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NEO Battery Materials appoints James Suk and Dr Andrew Fraser as advisors as it bids to access non-dilutive government funding in Canada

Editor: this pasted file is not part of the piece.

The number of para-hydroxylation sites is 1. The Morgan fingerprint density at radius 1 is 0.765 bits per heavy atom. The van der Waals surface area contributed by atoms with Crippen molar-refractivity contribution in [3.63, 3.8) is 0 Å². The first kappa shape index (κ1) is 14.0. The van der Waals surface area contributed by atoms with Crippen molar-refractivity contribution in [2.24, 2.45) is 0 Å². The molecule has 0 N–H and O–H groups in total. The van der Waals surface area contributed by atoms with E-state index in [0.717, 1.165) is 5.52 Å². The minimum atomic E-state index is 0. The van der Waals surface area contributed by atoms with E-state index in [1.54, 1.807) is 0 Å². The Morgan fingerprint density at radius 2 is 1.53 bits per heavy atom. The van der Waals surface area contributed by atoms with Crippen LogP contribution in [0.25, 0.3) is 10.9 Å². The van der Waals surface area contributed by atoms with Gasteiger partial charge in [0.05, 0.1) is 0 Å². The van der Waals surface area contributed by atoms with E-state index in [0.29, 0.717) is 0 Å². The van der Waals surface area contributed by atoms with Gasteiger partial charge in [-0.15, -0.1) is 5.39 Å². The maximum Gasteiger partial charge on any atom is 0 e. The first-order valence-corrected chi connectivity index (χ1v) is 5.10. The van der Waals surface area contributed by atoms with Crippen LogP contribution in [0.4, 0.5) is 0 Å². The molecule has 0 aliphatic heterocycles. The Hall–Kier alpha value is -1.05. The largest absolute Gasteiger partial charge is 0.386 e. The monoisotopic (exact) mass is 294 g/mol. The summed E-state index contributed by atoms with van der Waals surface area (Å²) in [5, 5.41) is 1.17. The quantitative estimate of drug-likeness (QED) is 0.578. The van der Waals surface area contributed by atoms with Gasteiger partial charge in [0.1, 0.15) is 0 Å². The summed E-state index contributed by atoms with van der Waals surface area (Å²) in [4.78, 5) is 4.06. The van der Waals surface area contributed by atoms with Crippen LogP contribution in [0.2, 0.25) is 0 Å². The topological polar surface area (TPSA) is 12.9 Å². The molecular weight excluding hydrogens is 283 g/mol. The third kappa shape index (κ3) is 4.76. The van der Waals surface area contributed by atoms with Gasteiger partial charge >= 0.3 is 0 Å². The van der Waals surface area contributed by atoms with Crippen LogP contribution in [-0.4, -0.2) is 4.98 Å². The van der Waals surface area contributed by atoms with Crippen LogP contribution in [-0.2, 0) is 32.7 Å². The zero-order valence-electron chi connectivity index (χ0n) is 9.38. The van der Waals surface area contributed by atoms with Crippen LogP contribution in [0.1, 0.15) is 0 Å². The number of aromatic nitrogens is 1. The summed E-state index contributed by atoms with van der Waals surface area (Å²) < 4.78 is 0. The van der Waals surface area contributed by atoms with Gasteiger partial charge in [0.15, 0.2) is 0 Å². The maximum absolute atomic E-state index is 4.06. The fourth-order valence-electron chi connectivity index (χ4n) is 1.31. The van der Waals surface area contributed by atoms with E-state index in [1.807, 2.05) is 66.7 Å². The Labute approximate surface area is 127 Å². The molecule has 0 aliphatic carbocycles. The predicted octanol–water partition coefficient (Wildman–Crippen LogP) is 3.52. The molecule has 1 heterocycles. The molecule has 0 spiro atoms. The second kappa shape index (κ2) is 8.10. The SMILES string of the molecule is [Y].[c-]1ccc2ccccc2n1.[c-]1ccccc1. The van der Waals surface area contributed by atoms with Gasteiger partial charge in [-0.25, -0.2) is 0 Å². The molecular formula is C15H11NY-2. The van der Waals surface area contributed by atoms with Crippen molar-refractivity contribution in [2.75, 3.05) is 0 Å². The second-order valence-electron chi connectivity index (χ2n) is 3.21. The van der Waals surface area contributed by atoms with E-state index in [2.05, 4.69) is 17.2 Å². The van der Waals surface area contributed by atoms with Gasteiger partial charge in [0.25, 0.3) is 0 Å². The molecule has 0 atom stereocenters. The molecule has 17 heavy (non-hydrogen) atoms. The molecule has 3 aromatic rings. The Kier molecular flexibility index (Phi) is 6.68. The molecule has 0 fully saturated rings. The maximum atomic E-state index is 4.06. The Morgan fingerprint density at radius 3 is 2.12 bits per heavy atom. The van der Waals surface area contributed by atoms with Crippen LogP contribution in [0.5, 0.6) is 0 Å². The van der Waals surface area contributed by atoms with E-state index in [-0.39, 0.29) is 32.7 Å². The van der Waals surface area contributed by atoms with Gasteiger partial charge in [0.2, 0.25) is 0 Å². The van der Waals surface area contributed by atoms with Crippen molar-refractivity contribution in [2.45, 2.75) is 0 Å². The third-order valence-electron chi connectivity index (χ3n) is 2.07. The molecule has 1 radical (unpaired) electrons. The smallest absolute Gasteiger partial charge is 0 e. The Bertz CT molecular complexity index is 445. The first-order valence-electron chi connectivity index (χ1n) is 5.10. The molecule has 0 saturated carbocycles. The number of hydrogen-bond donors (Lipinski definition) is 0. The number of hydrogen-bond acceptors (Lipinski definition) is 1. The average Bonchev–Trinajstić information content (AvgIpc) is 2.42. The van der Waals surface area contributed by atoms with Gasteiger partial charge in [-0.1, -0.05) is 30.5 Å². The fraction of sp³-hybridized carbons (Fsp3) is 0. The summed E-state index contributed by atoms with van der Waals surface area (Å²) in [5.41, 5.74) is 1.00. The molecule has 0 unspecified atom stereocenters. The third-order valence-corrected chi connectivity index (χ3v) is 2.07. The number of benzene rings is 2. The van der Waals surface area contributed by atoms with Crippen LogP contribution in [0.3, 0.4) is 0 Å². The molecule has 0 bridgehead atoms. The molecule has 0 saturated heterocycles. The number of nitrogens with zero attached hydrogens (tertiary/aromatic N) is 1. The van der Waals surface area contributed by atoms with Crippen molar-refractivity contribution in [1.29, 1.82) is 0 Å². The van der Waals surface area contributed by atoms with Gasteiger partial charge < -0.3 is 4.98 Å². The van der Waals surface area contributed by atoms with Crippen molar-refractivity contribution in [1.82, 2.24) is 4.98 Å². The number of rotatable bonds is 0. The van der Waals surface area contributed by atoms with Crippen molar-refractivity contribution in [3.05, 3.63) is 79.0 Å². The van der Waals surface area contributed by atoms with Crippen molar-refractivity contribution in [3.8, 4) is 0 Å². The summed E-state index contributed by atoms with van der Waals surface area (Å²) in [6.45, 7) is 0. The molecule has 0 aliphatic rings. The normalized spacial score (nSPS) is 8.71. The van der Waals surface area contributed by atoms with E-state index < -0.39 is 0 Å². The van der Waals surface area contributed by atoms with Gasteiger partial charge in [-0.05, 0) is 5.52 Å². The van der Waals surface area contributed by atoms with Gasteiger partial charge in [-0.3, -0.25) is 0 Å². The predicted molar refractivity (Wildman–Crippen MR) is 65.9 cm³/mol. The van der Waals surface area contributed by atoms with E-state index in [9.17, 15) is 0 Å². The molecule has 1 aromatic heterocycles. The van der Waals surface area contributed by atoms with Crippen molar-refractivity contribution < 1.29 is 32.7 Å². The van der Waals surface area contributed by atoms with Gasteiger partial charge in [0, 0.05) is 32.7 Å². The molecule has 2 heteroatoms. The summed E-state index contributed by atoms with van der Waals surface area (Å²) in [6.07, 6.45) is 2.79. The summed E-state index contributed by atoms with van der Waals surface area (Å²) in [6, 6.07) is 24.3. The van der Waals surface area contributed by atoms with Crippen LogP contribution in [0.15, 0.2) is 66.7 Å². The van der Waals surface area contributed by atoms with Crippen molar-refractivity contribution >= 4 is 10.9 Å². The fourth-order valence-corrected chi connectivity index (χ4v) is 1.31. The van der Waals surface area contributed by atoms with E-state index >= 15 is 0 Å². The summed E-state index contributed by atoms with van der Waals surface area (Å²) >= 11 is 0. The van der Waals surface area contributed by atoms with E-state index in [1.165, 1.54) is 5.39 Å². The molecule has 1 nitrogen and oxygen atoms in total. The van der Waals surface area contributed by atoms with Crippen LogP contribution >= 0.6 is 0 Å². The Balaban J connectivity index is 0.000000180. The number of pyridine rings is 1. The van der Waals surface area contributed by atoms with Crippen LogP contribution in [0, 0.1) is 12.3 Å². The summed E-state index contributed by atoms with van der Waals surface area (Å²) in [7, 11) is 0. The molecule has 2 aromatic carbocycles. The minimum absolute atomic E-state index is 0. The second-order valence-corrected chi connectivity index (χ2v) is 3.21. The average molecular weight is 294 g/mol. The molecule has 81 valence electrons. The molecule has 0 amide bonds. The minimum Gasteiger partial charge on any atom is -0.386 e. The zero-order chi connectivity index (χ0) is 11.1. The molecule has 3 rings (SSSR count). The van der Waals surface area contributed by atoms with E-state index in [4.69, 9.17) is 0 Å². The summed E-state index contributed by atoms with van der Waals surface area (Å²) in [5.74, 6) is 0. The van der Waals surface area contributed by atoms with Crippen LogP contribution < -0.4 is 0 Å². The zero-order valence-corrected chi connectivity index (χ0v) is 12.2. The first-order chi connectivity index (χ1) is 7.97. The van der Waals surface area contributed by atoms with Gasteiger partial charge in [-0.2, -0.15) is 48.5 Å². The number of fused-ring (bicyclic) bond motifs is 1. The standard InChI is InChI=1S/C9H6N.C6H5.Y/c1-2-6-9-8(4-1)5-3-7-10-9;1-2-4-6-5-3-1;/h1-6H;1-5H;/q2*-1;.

NEO Battery Materials Ltd (CVE:NBM) (OTCMKTS:NBMFF) (FRA:1BC) told investors it has hired James Suk and Dr Andrew Fraser to act as advisors as the company bids to access non-dilutive funding from the Canadian federal and provincial governments.  The pair will assist the lithium-ion battery materials focused-firm with applications for non-dilutive and non-repayable grants under a variety of programs, including Sustainable Development Technology Canada (SDTC) Research Grant, Clean Growth Program Grant, and provincial government grants.  READ: NEO Battery Materials says 5-minute ultra-fast charging achieved by its silicon anode technology  Spencer Huh, CEO of the company, said he believed that accessing such funding would “speed up our scaling up and pilot plant process while protecting our shareholders’ value going forward”. Suk has a multitude of experience over the past 25 years in early-stage seed, angel funds, and planning SR&ED and non-dilutive government grants for start-ups and small-medium-sized companies. Dr Fraser is an expert in chemistry with over ten years’ experience in research and development (R&D) and writing technical documents. NEO Battery said it also plans, concurrently, to seek grants and funding from the South Korean government with Dr Jong Hyeok Park, the company’s chief scientific advisor and director. Park and his lab have received substantial funding in the last ten years from the Korean government and large battery technology companies, including Samsung and LG. In addition, the company noted that Dr Jinhyuk Lee, NEO Battery’s scientific advisor has received meaningful grants spanning multiple years from the Natural Sciences and Engineering Research Council of Canada (NSERC) such as the Discovery Accelerator Supplement and the Discovery Grant. “I am glad to have two valuable advisors for NEO and will work closely with Dr. Park, Dr. Fraser, and Mr. Suk to achieve access to both Canadian and Korean government grants, Lee said. “NEO’s strategic approach will not only benefit the company and shareholders but also Canada and Korea, potentially strengthening battery technology development and supply chain of both countries.” Vancouver-based NEO Battery Materials aims to become a silicon anode materials supplier to the electric vehicle (EV) industry. The company has staked new mining claims in Golden, British Columbia, along a strike with a quartzite bed, targeting silica in the quartzites for a total of 467 hectares. Contact the author at giles@proactiveinvestors.com

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